However, you don’t need to spend that much time and effort to come up with a logo. Yes, it’s a crucial part of branding. But logotype is not a deal-breaker. There’s always an option to create a company logo using online tools.
Chanty logo ideas
To release or not to release? It’s always a question. My second piece of advice is not to wait too long till you introduce the very first version of your app to the audience. Even if UX is far from perfect and you also wish the app worked faster. If you launch early, you know what to improve and which direction to move. Having a so-called minimum viable product (MVP) that solves at least one pain point that is important for your buyer persona, don’t hesitate to release your app.
Next thought on marketing promotion of a startup. When your product isn’t ready yet, the landing page is all you have. Don’t wait to make the first impression. Craft a website with crystal clear design and UX. Its goal is to generate leads who’ll be your early adopters (people willing to test your app out). So, the eye-catching call-to-action and signup form is a must-have.
First Chanty landing page
The power of community for business growth
A community can be a powerful and cost-effective way to promote business by investing almost nothing. However, it’s easier said than done. Almost every company already has a Facebook page or website forum. However, it has turned out that having an additional communication channel doesn’t necessarily end up with user engagement and business growth. So, forget about dry as dust business pages. Instead, switch your focus to building a community to boost your business.
Why are communities so effective for business growth? Communities are a great marketing platform spiced up with brilliant product development opportunities. It’s not about spam and advertising. Communities are all about being helpful and relatable to your users as well as understanding their needs.
We’ve already created and successfully run a cozy private Facebook group here at Chanty:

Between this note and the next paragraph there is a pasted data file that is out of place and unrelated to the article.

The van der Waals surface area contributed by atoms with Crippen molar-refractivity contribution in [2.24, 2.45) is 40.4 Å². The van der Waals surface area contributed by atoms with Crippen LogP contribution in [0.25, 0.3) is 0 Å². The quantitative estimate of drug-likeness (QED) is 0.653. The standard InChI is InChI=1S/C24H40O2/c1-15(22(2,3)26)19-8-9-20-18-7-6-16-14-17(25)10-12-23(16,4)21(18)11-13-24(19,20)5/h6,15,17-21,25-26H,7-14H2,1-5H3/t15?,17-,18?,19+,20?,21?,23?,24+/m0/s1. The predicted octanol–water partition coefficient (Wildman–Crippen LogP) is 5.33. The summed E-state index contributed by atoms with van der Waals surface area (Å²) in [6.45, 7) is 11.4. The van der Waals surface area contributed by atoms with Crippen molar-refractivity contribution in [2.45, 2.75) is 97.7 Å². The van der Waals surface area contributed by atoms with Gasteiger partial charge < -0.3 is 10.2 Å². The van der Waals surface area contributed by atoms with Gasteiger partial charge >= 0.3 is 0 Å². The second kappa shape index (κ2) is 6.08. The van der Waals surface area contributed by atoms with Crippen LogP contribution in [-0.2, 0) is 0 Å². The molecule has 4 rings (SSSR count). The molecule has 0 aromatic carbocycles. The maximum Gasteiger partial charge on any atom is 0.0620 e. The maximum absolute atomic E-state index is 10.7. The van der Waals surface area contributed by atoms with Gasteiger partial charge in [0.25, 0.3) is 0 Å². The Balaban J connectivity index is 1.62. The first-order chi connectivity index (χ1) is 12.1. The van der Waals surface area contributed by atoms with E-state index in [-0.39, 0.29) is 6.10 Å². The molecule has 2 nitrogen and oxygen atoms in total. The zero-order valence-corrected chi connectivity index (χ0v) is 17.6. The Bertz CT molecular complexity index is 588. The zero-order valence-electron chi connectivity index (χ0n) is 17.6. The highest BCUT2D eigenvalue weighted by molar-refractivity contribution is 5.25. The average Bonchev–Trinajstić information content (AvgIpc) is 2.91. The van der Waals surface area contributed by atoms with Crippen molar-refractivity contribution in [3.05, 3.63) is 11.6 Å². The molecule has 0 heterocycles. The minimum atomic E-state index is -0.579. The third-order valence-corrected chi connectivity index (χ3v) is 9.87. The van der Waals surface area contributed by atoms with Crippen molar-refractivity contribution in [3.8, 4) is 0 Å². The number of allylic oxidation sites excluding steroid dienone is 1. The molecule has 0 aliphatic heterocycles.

Here’s the best part. How do we benefit from our Facebook Community? There’s no need to go far in search of examples. Our users help us shape our product map. We announce inside our group something like, ‘Hey! We are thinking of creating Feature 1 and Feature 2. Which one do you like most?’, gather feedback, and validate business ideas. Here’s one of Chanty regular polls we conduct on Facebook:
In addition to Facebook Insights and polls, Chanty’s Facebook fans’ discussions and comments tell us a lot about what our users want or struggle with. It’s a handy and easy-to-adopt method of supporting them and providing value. Here we always respond to users’ complaints, share updates in the first place, conduct exclusive contests, etc.
The Facebook community allows us to humanize our company with the help of nonbusiness interactions and friendly communication. Our brand is not just a product or company logo. Chanty is our faces, names, tone of voice. Here we have a brilliant opportunity to show Chanty’s human side and build relationships with users.
How feedback from early adopters helped us
We haven’t slept for weeks polishing our app. We all at Chanty tested every nook and cranny of it. It was ready for a real battle. And we needed some feedback and early adopters to consider their feedback, fix all bugs, tweak our roadmap, and proceed to a public beta. We needed people who were not developers or UX designers. We needed our first real users who didn’t know exactly where to go and what to click.
At first, we wanted to handpick ten teams to test Chanty. As you’ve already understood, the number of candidates on our list was…zero. And we had a very vague idea of where to find volunteers who are similar to our target audience. It was a challenge. And this challenge was accepted.
There are a few ways we’ve tested out to find early adopters:
*Since our startup is working without any side investors, our budget is quite limited. We considered many free resources as a way to maximize the number of our beta testers.